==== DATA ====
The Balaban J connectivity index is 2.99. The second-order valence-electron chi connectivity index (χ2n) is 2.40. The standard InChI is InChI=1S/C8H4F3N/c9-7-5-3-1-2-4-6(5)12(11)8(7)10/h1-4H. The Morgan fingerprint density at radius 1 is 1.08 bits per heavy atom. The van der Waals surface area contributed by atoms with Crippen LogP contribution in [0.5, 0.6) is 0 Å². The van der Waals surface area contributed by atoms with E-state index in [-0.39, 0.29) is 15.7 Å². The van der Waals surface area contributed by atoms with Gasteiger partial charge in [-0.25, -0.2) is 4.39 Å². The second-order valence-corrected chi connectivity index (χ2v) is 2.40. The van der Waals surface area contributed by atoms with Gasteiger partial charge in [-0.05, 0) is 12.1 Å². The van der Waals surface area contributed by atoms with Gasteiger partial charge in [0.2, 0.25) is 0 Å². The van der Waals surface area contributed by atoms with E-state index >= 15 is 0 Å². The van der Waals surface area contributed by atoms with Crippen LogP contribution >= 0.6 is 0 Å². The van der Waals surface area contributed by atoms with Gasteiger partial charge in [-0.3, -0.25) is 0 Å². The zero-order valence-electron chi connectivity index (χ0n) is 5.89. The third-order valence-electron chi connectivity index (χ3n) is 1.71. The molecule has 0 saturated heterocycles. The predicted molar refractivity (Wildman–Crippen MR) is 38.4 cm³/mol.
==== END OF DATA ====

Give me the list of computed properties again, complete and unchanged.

The Balaban J connectivity index is 2.99. The second-order valence-electron chi connectivity index (χ2n) is 2.40. The standard InChI is InChI=1S/C8H4F3N/c9-7-5-3-1-2-4-6(5)12(11)8(7)10/h1-4H. The Morgan fingerprint density at radius 1 is 1.08 bits per heavy atom. The van der Waals surface area contributed by atoms with Crippen LogP contribution in [0.5, 0.6) is 0 Å². The van der Waals surface area contributed by atoms with E-state index in [-0.39, 0.29) is 15.7 Å². The van der Waals surface area contributed by atoms with Gasteiger partial charge in [-0.25, -0.2) is 4.39 Å². The second-order valence-corrected chi connectivity index (χ2v) is 2.40. The van der Waals surface area contributed by atoms with Gasteiger partial charge in [-0.05, 0) is 12.1 Å². The van der Waals surface area contributed by atoms with Gasteiger partial charge in [0.2, 0.25) is 0 Å². The van der Waals surface area contributed by atoms with E-state index >= 15 is 0 Å². The van der Waals surface area contributed by atoms with Crippen LogP contribution >= 0.6 is 0 Å². The van der Waals surface area contributed by atoms with Gasteiger partial charge in [-0.3, -0.25) is 0 Å². The zero-order valence-electron chi connectivity index (χ0n) is 5.89. The third-order valence-electron chi connectivity index (χ3n) is 1.71. The molecule has 0 saturated heterocycles. The predicted molar refractivity (Wildman–Crippen MR) is 38.4 cm³/mol.